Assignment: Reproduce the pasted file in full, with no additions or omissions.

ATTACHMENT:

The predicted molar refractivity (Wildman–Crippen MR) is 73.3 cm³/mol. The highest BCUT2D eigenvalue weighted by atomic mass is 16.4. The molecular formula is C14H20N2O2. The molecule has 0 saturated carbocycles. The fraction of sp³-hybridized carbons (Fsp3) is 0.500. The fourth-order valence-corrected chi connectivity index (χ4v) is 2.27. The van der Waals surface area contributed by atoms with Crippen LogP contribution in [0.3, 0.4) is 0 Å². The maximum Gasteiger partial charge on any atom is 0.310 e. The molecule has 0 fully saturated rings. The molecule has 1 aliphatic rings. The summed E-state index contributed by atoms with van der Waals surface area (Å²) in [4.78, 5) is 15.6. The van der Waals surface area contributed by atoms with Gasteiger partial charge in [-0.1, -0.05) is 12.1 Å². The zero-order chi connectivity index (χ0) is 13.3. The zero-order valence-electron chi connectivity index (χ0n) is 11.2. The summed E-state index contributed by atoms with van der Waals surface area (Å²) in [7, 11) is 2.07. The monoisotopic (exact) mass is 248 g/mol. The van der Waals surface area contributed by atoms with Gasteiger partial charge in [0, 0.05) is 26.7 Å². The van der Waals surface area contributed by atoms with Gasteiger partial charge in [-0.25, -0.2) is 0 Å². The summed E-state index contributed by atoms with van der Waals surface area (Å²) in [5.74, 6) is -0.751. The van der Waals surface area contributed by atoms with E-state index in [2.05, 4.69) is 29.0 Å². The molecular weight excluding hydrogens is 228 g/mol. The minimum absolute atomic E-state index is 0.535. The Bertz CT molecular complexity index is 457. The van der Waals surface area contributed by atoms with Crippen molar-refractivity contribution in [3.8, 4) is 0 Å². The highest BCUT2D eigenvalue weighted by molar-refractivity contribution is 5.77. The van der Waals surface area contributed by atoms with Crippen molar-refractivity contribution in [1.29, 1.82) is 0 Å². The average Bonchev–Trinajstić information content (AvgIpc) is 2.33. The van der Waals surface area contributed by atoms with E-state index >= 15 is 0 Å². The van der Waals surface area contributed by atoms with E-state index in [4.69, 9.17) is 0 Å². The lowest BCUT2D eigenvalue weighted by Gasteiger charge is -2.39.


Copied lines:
The predicted molar refractivity (Wildman–Crippen MR) is 73.3 cm³/mol. The highest BCUT2D eigenvalue weighted by atomic mass is 16.4. The molecular formula is C14H20N2O2. The molecule has 0 saturated carbocycles. The fraction of sp³-hybridized carbons (Fsp3) is 0.500. The fourth-order valence-corrected chi connectivity index (χ4v) is 2.27. The van der Waals surface area contributed by atoms with Crippen LogP contribution in [0.3, 0.4) is 0 Å². The maximum Gasteiger partial charge on any atom is 0.310 e. The molecule has 0 fully saturated rings. The molecule has 1 aliphatic rings. The summed E-state index contributed by atoms with van der Waals surface area (Å²) in [4.78, 5) is 15.6. The van der Waals surface area contributed by atoms with Gasteiger partial charge in [-0.1, -0.05) is 12.1 Å². The zero-order chi connectivity index (χ0) is 13.3. The zero-order valence-electron chi connectivity index (χ0n) is 11.2. The summed E-state index contributed by atoms with van der Waals surface area (Å²) in [7, 11) is 2.07. The monoisotopic (exact) mass is 248 g/mol. The van der Waals surface area contributed by atoms with Gasteiger partial charge in [0, 0.05) is 26.7 Å². The van der Waals surface area contributed by atoms with Gasteiger partial charge in [-0.25, -0.2) is 0 Å². The summed E-state index contributed by atoms with van der Waals surface area (Å²) in [5.74, 6) is -0.751. The van der Waals surface area contributed by atoms with E-state index in [2.05, 4.69) is 29.0 Å². The molecular weight excluding hydrogens is 228 g/mol. The minimum absolute atomic E-state index is 0.535. The Bertz CT molecular complexity index is 457. The van der Waals surface area contributed by atoms with Crippen molar-refractivity contribution in [3.8, 4) is 0 Å². The highest BCUT2D eigenvalue weighted by molar-refractivity contribution is 5.77. The van der Waals surface area contributed by atoms with Crippen molar-refractivity contribution in [1.29, 1.82) is 0 Å². The average Bonchev–Trinajstić information content (AvgIpc) is 2.33. The van der Waals surface area contributed by atoms with E-state index >= 15 is 0 Å². The van der Waals surface area contributed by atoms with E-state index in [4.69, 9.17) is 0 Å². The lowest BCUT2D eigenvalue weighted by Gasteiger charge is -2.39.